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  1. #1
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    Does anyone miss...

    ....the feeling and sound of handling and using Floppy disks?

    The smell of a new Floppy, the sliding metal cover, the read/write tab. Peeling fresh labels, writing them out and ordering your disk collection.

    The sound it made as you slotted it home into the Amiga. The sensation of pushing the disk into the drive with a single finger. The disk loading sounds...

    Ok, it sounds like retro porn I admit, but it's true.

    It just occurred to me now I really miss Floppy media. I don't feel the same about Tapes or Carts and CD/DVD/Flash disks just feel cold - they have no character. Installing things from Floppy to a hard drive felt great too.

    Sure Floppies were slow, but they felt better somehow. Yes, I'm having a nostalgia morning.....
    Last edited by Bloodwych; 7th March 2011 at 11:56.
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  2. #2
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    I enjoy handling real floppies (5 1/4") when I'm playing with my C64.

    I also miss some of the later carts produce for the C64.

    I miss DOS commands and I'm not just talking about PC DOS but all text based disk operating systems. The need to type something in to load a programme rather than the soulless double clicking of a mouse button. They made you need to understand how a computer worked.
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  3. #3
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    I'm with you on that Buleste.

    Something about having to do more work to get something to run and waiting in anticipation that made the final experience that much better.

    Having everything just instantly available and things download and run with little effort just isn't as satisfying.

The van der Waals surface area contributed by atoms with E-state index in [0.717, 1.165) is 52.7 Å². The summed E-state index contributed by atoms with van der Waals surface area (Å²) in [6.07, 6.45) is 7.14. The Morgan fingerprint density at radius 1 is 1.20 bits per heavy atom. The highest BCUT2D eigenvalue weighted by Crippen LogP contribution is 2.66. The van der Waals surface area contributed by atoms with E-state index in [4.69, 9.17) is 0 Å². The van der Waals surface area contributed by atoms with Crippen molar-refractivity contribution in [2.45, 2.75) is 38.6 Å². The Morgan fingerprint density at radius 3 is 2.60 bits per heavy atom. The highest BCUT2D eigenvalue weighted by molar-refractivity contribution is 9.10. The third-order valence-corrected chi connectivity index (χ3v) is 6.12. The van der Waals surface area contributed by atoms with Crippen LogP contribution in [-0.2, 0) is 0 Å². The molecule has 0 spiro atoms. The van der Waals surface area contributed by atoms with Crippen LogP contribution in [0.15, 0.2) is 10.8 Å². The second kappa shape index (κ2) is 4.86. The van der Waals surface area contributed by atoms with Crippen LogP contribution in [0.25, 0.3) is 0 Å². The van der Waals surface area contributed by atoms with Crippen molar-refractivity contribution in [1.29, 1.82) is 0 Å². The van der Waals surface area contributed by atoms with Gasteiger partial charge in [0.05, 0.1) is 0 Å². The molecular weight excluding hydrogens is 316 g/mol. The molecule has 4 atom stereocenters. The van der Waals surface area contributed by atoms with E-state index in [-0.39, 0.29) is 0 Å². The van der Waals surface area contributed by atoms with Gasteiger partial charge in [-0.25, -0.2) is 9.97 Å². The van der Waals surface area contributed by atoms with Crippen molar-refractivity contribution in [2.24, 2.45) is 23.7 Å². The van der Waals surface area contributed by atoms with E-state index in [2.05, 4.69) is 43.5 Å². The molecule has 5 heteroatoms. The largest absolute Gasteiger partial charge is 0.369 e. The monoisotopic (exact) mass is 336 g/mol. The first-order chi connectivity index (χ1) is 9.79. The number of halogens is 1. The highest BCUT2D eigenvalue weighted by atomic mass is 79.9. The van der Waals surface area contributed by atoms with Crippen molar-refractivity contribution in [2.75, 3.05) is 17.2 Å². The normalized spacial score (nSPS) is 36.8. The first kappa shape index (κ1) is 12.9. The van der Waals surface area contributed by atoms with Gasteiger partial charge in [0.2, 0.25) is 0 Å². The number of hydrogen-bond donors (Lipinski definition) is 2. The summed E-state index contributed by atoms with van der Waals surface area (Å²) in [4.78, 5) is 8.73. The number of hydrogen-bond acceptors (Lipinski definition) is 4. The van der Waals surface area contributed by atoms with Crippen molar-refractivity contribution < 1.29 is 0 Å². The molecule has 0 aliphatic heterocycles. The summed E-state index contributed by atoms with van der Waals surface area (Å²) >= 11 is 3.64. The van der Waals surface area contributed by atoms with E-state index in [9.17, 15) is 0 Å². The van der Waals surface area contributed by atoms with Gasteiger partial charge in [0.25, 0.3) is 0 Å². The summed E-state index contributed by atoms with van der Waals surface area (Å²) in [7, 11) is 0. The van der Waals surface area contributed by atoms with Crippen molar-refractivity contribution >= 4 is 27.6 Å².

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  4. #4
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    It isn't just floppy disks, but the whole experience. As you say, today's media doesn't have any feeling or soul to it, and is very generic. It's the same with CDs compared to vinyl... CDs might sound great and the ability to move to any track, and fast search is all great, and it completely made tapes pointless, but Vinyl had something special about it because you could see the physical mechanics of the needle touching the record and the sound being produced. Same with floppy disks in a way.

    I still remember the first time I used floppy disks and thought they were amazing as I'd come from an Amstrad CPC464 the tapes and 10 minute loading times. Even a minute of loading from a floppy was amazing.

    Regarding commandline interfaces for OS control... I like both ways... sometimes it can be much faster with a commandline, but other times it can slow you down. Server management these days is much faster in a commandline with Linux, compared to a Windows Server for example. But when managing files on my own systems I much prefer icons for most things. I do however remember opening my new Atari ST in the 80's, powering it up and getting the GEM desktop and wondering where the commandline was to actually do anything with the system... it was very disappointing just being able to access a floppy disk contents and load things. Of course, had I bought an Amiga at the time I would of had the CLI and a proper commandline interface to interact with the OS... just shows how primitive the ST was in comparison. It also took be a while to get my head around no basic language being a part of the OS as standard and needing to load on up separately. Obviously it makes perfect sense now, but not then when I was used to every 8bit system having its own basic language built in and the ability to experiment and play around with the system out of the box.